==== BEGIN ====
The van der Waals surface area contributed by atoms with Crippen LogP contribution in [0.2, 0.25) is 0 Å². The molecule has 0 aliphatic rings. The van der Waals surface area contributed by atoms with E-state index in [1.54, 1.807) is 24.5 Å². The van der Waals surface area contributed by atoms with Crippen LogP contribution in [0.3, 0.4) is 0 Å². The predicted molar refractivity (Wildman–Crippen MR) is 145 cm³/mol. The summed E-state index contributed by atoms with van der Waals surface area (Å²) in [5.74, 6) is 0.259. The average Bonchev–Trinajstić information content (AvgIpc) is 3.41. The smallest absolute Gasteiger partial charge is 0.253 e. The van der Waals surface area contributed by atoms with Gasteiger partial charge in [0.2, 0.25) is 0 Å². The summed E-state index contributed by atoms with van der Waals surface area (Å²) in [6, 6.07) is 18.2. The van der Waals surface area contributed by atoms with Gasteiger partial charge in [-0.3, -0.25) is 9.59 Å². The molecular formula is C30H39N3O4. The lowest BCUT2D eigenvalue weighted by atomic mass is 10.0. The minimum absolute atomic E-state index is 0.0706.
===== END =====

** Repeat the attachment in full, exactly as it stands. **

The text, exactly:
The van der Waals surface area contributed by atoms with Crippen LogP contribution in [0.2, 0.25) is 0 Å². The molecule has 0 aliphatic rings. The van der Waals surface area contributed by atoms with E-state index in [1.54, 1.807) is 24.5 Å². The van der Waals surface area contributed by atoms with Crippen LogP contribution in [0.3, 0.4) is 0 Å². The predicted molar refractivity (Wildman–Crippen MR) is 145 cm³/mol. The summed E-state index contributed by atoms with van der Waals surface area (Å²) in [5.74, 6) is 0.259. The average Bonchev–Trinajstić information content (AvgIpc) is 3.41. The smallest absolute Gasteiger partial charge is 0.253 e. The van der Waals surface area contributed by atoms with Gasteiger partial charge in [0.2, 0.25) is 0 Å². The summed E-state index contributed by atoms with van der Waals surface area (Å²) in [6, 6.07) is 18.2. The van der Waals surface area contributed by atoms with Gasteiger partial charge in [-0.3, -0.25) is 9.59 Å². The molecular formula is C30H39N3O4. The lowest BCUT2D eigenvalue weighted by atomic mass is 10.0. The minimum absolute atomic E-state index is 0.0706.